You know it’s no ordinary conference when you need both hands to count the number of people who approach and ask, “How are your boobs?”
(They were (are) fine, by the way. After skipping feeds both Sunday and Monday morning, I was fearing death-by-chest on Monday afternoon, but then a few Twitter friends suggested I do a final feed just until I was physically comfortable (they actually said I should pump, but I don’t even know where it is anymore), and then after that I should be fine, no need for special sage teas or cabbage leaves or binding or agonized despair. I followed that sage (yet sageless) advice–but oh, the tears!–and wore a tight sports bra to bed that night, and ever since have had zero issues, save for a certain tiny person who still occasionally paws at me and says, “Boobies, boobies,” although he just as often says “Boobies no! Boobies no!” which is proof he understands the situation. Anyway, we’re done and we’re fine.)(*sob*)
When I went to my first BlogHer, in 2006, I knew it was no ordinary conference. Catherine was weaning Emilia, I remember, and in addition to talking freely about how it felt (in all senses of the word)–not exactly your everyday cocktail chatter–she was also wearing star-shaped pasties on her tank top, which, again, I doubt you’d have much of at most other conferences. As a chronic oversharer and a person whose personal boundaries are generally thin and permeable, I knew that this was where I belonged, that these were my people. How lucky that I should end up in this place when This Place didn’t even exist when I first began writing about my life on the Internet, right?.
When I started blogging, in 2003, I never thought it would lead to five years (and counting) of meeting–and then immediately hugging–”strangers” from across the continent. Nor did I think having a blog would result in my one day being taxied down the Avenue of the Americas while smooshed in a two-seater pedicab with an accountant and mother of three from British Columbia and a young lobbyist from all over the East Coast while our driver huffed to get us to the Central Park Boathouse, even as his fellow pedicabbies were heckling him for being dressed like Mario, giant felt moustache and all.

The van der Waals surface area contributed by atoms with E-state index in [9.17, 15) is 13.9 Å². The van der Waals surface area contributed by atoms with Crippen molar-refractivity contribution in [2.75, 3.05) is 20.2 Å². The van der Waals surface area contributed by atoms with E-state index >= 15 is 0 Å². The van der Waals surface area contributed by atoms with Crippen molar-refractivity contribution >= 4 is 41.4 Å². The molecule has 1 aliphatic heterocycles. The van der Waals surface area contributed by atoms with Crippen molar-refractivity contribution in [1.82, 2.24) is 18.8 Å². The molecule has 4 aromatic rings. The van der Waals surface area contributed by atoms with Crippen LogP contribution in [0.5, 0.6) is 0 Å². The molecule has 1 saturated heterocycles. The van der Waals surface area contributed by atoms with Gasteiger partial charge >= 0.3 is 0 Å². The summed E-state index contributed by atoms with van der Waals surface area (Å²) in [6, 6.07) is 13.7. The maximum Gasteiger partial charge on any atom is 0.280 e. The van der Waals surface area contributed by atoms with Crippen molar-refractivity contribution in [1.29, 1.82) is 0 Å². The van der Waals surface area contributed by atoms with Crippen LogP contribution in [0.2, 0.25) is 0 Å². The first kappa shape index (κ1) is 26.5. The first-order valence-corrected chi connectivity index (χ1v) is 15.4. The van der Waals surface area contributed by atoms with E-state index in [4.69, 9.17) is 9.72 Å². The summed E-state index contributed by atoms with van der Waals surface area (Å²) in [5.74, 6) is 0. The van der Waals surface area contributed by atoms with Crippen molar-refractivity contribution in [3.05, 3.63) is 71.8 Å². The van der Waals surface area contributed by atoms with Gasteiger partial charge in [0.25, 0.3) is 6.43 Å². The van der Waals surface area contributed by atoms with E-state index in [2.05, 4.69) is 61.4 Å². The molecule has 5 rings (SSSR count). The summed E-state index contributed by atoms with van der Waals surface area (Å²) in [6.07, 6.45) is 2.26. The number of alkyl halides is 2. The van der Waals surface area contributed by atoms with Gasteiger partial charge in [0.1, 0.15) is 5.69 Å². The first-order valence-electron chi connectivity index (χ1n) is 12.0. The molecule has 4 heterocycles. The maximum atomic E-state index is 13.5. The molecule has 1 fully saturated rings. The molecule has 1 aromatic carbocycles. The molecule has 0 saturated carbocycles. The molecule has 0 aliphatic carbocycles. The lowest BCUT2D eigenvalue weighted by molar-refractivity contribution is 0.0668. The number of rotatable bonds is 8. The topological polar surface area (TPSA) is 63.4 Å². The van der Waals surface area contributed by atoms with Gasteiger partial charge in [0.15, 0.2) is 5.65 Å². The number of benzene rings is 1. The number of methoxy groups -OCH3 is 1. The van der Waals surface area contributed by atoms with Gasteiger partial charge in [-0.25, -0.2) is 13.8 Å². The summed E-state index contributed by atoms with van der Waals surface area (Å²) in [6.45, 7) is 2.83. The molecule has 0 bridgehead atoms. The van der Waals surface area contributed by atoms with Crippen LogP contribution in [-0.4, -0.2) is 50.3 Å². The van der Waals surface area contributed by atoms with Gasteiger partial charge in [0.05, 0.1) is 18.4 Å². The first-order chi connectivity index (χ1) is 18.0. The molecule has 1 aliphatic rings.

(As a Nintendo Brand Ambassador, I was invited to attend Brand About Town’s annual dinner, and a caravan of Marios was our transportation. (I tried to take what photos I could, but the ones from the event’s official photographer’s full set are better.) There was whiskey at the Boathouse, and filet mignon and friends, and if that wasn’t enough we (and our guests) each left with a DSi and a car ride down Fifth Avenue past the Met and the Guggenheim and the Plaza. This, when all I wanted to do so many years ago was get online to post pictures of my cat!)
Now that everyone and her grandma has a blog, I wonder how often the newbies get into this with the intention to just write. BlogHer itself has influenced the community’s emphasis on monetization and branding and blogging-as-business (just look at this year’s panels), and although there’s nothing wrong with that (and indeed much good to come of it), I do think we personal bloggers sometimes get the side-eye for doing what we do simply because we are compelled to share. I can see the words caught behind pursed lips: “You mean you just want to write about your feelings? For free?” They seem to imply that there’s something creepy about opening yourself up to the world gratis, but, I don’t know…shouldn’t it be the opposite? Isn’t there something dirtier about only getting intimate if the price is right?